EGYPT – The European Bank for Reconstruction and Development (EBRD) has allocated a US$276.16 million loan to the Egyptian government as part of its “Green Cities” programme.
The funding will be used to upgrade and electrify a railway line between the port city of Alexandria and the city of Abu Qir in the northeast of the country.
The initiative is part of the implementation of the EBRD’s “Green Cities” programme which, in the case of Egypt, will encourage the reduction of carbon dioxide (CO2) emissions and traffic jams.
In addition to the transport sector, the two partners signed two other agreements in the green hydrogen and tourism sectors for the period 2022-2027.
This period will accelerate green projects in the main urban areas of the country of the pharaohs.
“Alexandria is a fast-growing industrial city, home to 5 million people and Egypt’s largest seaport, handling 75% of the country’s imports and exports,” said EBRD.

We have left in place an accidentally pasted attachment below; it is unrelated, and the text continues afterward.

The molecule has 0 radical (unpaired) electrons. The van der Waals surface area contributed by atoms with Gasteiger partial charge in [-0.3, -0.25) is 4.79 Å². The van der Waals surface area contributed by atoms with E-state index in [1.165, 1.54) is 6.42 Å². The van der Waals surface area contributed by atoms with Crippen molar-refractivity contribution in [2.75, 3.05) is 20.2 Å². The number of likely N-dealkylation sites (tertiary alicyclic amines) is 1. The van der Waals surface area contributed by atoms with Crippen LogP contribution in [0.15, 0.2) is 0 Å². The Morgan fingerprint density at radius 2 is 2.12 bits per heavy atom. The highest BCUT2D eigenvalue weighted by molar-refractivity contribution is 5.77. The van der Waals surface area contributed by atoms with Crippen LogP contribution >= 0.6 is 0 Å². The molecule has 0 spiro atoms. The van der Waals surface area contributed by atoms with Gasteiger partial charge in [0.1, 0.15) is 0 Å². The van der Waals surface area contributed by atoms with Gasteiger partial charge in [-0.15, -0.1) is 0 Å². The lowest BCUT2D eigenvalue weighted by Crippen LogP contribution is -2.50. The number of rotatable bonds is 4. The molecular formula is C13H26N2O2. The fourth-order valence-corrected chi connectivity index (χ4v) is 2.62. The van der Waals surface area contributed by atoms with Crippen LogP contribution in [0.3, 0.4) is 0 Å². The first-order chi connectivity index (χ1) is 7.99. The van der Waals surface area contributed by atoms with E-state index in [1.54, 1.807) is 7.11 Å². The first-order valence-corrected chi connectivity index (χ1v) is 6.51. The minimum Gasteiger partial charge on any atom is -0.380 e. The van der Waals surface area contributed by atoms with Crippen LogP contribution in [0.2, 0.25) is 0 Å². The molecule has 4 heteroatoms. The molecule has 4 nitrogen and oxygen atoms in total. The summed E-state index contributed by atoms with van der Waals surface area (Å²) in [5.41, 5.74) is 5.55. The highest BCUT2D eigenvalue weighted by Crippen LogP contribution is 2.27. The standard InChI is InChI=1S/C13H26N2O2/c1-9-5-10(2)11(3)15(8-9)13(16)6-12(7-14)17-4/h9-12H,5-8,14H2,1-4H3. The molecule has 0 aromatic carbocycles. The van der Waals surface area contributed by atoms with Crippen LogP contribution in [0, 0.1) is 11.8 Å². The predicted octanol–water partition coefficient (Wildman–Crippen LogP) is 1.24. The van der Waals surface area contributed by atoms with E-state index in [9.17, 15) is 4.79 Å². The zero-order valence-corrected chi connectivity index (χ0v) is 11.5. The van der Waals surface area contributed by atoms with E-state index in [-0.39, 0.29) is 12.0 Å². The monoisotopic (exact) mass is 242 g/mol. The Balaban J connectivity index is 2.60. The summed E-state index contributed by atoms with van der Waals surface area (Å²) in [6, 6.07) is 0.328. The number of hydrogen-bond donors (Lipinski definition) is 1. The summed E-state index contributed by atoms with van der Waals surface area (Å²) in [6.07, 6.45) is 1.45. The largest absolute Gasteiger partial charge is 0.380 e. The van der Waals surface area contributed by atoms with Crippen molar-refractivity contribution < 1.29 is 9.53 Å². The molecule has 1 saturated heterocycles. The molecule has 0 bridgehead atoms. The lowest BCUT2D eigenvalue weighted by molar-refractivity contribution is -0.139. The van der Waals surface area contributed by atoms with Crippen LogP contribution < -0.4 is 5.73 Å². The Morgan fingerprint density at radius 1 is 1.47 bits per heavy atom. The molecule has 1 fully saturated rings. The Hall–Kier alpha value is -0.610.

“Therefore, there is a strong need for green investments, including energy-efficient transport modes.”
The Green Cities programme was launched by the EBRD to enable cities to solve their environmental problems and improve the quality of life of their inhabitants.
The programme is supported by the Taiwan-Business-EBRD Technical Cooperation Fund and the Austrian Federal Ministry of Finance through the EBRD-administered Urban Regeneration and Environment Fund (Create).
In 2021, for example, the programme has included the City of October 6, located in the urban area of Cairo.
The Alexandria metro project, which will be managed by a private operator, will benefit from an improvement in the city’s air and noise levels.
According to decision-makers, the electrification of the line will allow for a shift from polluting road transport to a sustainable transport network.
The Project is expected to contribute to climate change mitigation resulting in terms of GHG emission reduction of approximately 260,000 tons of CO2 equivalent per annum.
As Alexandria is located along the Mediterranean coast which is vulnerable to climate-induced flood, storm surge, and sea-level rise, the Project will have an appropriate drainage system to protect the site against potential flooding from a 1 in 100-year storm recurrence event.
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